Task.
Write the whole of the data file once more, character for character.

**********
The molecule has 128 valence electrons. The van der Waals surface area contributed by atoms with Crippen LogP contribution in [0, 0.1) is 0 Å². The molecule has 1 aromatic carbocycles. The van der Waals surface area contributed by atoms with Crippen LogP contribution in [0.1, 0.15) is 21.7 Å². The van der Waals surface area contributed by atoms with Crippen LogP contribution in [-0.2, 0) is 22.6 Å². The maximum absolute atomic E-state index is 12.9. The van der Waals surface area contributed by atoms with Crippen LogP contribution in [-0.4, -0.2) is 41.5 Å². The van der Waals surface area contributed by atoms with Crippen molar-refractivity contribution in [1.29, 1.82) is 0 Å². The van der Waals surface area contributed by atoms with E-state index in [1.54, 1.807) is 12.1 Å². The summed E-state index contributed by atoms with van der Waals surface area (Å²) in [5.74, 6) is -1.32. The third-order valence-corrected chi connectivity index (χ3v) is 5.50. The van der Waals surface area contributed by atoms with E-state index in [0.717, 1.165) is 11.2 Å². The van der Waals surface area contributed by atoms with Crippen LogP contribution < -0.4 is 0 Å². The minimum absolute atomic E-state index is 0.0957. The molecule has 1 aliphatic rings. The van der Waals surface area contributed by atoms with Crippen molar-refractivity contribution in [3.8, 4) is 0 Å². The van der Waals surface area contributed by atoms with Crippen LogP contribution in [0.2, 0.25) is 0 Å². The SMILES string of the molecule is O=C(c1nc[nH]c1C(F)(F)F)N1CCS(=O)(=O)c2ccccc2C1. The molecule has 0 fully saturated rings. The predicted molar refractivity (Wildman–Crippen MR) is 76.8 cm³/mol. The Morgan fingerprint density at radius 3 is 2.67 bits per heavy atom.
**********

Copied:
The molecule has 128 valence electrons. The van der Waals surface area contributed by atoms with Crippen LogP contribution in [0, 0.1) is 0 Å². The molecule has 1 aromatic carbocycles. The van der Waals surface area contributed by atoms with Crippen LogP contribution in [0.1, 0.15) is 21.7 Å². The van der Waals surface area contributed by atoms with Crippen LogP contribution in [-0.2, 0) is 22.6 Å². The maximum absolute atomic E-state index is 12.9. The van der Waals surface area contributed by atoms with Crippen LogP contribution in [-0.4, -0.2) is 41.5 Å². The van der Waals surface area contributed by atoms with Crippen molar-refractivity contribution in [1.29, 1.82) is 0 Å². The van der Waals surface area contributed by atoms with E-state index in [1.54, 1.807) is 12.1 Å². The summed E-state index contributed by atoms with van der Waals surface area (Å²) in [5.74, 6) is -1.32. The third-order valence-corrected chi connectivity index (χ3v) is 5.50. The van der Waals surface area contributed by atoms with E-state index in [0.717, 1.165) is 11.2 Å². The van der Waals surface area contributed by atoms with Crippen LogP contribution < -0.4 is 0 Å². The minimum absolute atomic E-state index is 0.0957. The molecule has 1 aliphatic rings. The van der Waals surface area contributed by atoms with Crippen molar-refractivity contribution in [3.8, 4) is 0 Å². The van der Waals surface area contributed by atoms with Crippen LogP contribution in [0.2, 0.25) is 0 Å². The SMILES string of the molecule is O=C(c1nc[nH]c1C(F)(F)F)N1CCS(=O)(=O)c2ccccc2C1. The molecule has 0 fully saturated rings. The predicted molar refractivity (Wildman–Crippen MR) is 76.8 cm³/mol. The Morgan fingerprint density at radius 3 is 2.67 bits per heavy atom.